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.NET 5 breaking change: StringInfo and TextElementEnumerator classes are now UAX29-compliant #16702

GrabYourPitchforks opened this issue Jan 15, 2020 · 0 comments


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@GrabYourPitchforks GrabYourPitchforks commented Jan 15, 2020

.NET 5's System.Globalization.StringInfo and System.Globalization.TextElementEnumerator classes now follow UAX29 guidelines for extended grapheme enumeration

Unicode has the concept of a "grapheme", which roughly approximates what the user perceives as a single display character. In UAX#29, this is properly formalized as a concept called an "extended grapheme cluster".

Consider the string containing the Thai character kam ("กำ"). This string actually consists of two chars:

  • ' ก ' (= '\u0e01') THAI CHARACTER KO KAI, followed by
  • ' ำ ' (= '\u0e33') THAI CHARACTER SARA AM

When displayed to the user, the operating system combines them to form the single display character (or grapheme) kam, or กำ.

This is also of use when displaying emoji. Consider the string containing the emoji Woman Shrugging: Medium Skin Tone ("🤷🏽‍♀️"). This string actually consists of seven chars: [ '\ud83e', '\udd37', '\ud83c', '\udffd', '\u200d', '\u2640', '\ufe0f' ]. But the operating system will combine all seven of these together and display them as a single unit.

In .NET, the System.Globalization.StringInfo and System.Globalization.TextElementEnumerator classes allow developers to inspect a string and to get information about the graphemes it contains. Prior to this change, the StringInfo and TextElementEnumerator types contained legacy logic that didn't properly handle all grapheme clusters. With this change, these two types process grapheme clusters according to the latest version of the Unicode Standard.

The .NET documentation sometimes uses the term "text element" when referring to a grapheme.

Version introduced

Introduced in .NET 5. The original tracking issue is

Old behavior

In .NET Framework (all versions) and .NET Core 3.x and earlier, the StringInfo and TextElementEnumerator types implemented custom logic that handled certain combining classes but did not fully comply with the Unicode Standard.

using System.Globalization;

static void Main(string[] args)

static void PrintGraphemes(string str)
    Console.WriteLine($"Printing graphemes of \"{str}\"...");
    int i = 0;

    TextElementEnumerator enumerator = StringInfo.GetTextElementEnumerator(str);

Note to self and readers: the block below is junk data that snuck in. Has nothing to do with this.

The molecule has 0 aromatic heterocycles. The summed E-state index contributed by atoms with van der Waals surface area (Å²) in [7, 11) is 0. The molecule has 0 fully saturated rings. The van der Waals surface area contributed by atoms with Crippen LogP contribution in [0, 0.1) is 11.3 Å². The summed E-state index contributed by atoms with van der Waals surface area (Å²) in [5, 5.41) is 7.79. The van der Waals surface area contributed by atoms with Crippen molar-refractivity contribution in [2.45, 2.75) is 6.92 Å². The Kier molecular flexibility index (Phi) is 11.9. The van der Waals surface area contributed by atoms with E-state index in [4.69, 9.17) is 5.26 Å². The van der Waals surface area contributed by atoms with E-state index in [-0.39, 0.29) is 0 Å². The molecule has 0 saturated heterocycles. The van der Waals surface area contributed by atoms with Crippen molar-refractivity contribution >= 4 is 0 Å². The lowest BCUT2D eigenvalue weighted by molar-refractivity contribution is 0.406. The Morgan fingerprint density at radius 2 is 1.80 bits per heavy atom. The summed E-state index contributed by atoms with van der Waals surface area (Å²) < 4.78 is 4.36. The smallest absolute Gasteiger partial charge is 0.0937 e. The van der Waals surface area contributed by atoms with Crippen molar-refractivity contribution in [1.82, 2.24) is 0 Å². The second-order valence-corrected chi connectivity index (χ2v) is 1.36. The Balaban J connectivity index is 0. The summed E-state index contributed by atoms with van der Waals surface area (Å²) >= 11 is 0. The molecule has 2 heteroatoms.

while (enumerator.MoveNext())
        Console.WriteLine($"Grapheme {++i}: \"{enumerator.Current}\"");

    Console.WriteLine($"({i} grapheme(s) total.)");


Printing graphemes of "กำ"...
Grapheme 1: "ก"
Grapheme 2: "ำ"
(2 grapheme(s) total.)

Printing graphemes of "🤷🏽‍♀️"...
Grapheme 1: "🤷"
Grapheme 2: "🏽"
Grapheme 3: "‍"
Grapheme 4: "♀️"
(4 grapheme(s) total.)

In the case of the single Thai character kam, the StringInfo and TextElementEnumerator classes incorrectly split the character back into its constituent components instead of keeping them together.

In the case of the emoji character, the StringInfo and TextElementEnumerator classes incorrectly split the emoji character into four clusters: person shrugging, skin tone modifier, gender modifier, and an invisible combiner. All of these should have been kept together as a single grapheme.

New behavior

Starting with .NET 5, the StringInfo and TextElementEnumerator classes follow the Unicode Standard exactly. In particular, they now return extended grapheme clusters. Their logic implements the standard as defined by Unicode Standard Annex #29, rev. 35, sec. 3.

Re-running the sample program above now gives the correct output:

Printing graphemes of "กำ"...
Grapheme 1: "กำ"
(1 grapheme(s) total.)

Printing graphemes of "🤷🏽‍♀️"...
Grapheme 1: "🤷🏽‍♀️"
(1 grapheme(s) total.)

Visual Basic's StrReverse function is also updated to follow the standardized logic.

Reason for change

This change is part of a wider set of Unicode and UTF-8 improvements being made to .NET Core. It also provides a proper "extended grapheme cluster" enumeration API to complement the "Unicode scalar value" enumeration APIs which were introduced in .NET Core 3.0 with the System.Text.Rune type.

Recommended action

No action is needed on the part of developers. Developers should find that their applications now behave in a more standards-compliant fashion in a wider variety of globalization-related scenarios.


  • Globalization

Affected APIs

Issue metadata

  • Issue type: breaking-change
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